Help The Satanic Temple (TST), the world’s most eminent modern Satanic religious organization, erect a Satanic monument on public grounds. The monument’s placement in the Belle Plaine, MN ‘remembrance park’ has already been approved by city officials. “While classical depictions of Genesis-inspired Satanic imagery and Romantic Literature-inspired Luciferian art can be found scattered worldwide,” TST’s spokesperson, Lucien Greaves states, “this will be the first Satanic monument erected by Satanists on public property.”
The path was paved for this historic event when Belle Plaine displayed a distinctly Christian veterans’ memorial in their ‘remembrance park.’ In response to claims that Belle Plaine was preferencing one religion over others, the 2-foot steel cross was removed. Some residents protested the removal and urged the City to find a legal means to bring back the statue. The City responded by opening the park as a “limited public forum” where anyone, including Satanists, are welcome to donate monuments of their own.
“The Belle Plaine city council was professional at all times. They adopted a clear set of guidelines which they adhered to. There was no push-back,” Greaves explained, “unlike some other localities where public office holders have wasted public funds in losing lawsuits, trying to gain unconstitutional exclusive privilege for their own prefered religious viewpoint. Belle Plaine recognized the legitimacy of our request and followed the law as it applies to public forums.”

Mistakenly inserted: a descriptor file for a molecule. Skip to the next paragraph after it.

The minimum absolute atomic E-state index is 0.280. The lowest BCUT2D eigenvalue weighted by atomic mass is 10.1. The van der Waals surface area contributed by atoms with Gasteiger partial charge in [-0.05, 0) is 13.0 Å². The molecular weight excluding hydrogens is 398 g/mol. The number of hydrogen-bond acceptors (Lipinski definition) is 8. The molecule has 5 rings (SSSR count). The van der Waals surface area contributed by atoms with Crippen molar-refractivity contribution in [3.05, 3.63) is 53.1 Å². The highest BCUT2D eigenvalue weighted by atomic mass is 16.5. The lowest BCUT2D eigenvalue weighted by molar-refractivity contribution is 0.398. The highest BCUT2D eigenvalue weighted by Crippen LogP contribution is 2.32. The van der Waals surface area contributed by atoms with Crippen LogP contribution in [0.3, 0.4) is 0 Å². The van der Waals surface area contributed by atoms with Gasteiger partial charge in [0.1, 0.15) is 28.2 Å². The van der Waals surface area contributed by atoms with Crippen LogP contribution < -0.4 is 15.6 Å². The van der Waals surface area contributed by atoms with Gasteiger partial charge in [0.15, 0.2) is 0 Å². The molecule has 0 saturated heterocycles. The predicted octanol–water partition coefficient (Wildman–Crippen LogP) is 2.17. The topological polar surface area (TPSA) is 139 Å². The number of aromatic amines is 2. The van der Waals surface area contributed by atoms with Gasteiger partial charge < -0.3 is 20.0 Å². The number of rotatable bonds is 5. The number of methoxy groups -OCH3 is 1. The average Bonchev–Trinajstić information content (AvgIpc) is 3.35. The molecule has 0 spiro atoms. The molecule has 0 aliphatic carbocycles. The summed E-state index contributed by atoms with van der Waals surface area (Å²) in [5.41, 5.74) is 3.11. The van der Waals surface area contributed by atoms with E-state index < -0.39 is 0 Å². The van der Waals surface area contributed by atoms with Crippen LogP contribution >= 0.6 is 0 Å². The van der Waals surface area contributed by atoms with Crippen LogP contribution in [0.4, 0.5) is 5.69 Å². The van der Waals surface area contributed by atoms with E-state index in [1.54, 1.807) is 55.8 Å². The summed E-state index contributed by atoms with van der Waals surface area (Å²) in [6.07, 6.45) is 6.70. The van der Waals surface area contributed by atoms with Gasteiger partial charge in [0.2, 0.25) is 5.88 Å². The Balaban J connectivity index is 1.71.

The Satanic veterans’ monument, a black steel cube adorned on each side with a golden inverted pentagram and adorned at the top with an empty soldier’s helmet, is expected to be installed on park grounds within the next couple of months. The helmet, according to the monument’s designer, Chris Andres, can act as a bowl wherein remembrances and messages to the fallen may be placed in their honor.
While the placement of a satanic monument on public property is obviously notable, TST does not want to overshadow the monument’s purpose of honoring veterans. “We appreciate having the opportunity to pay respect to soldiers and to demonstrate that the liberties they defended, and that many died for — freedom of conscious, speech, religion, and assembly — were not fought for in vain,” Greaves stated.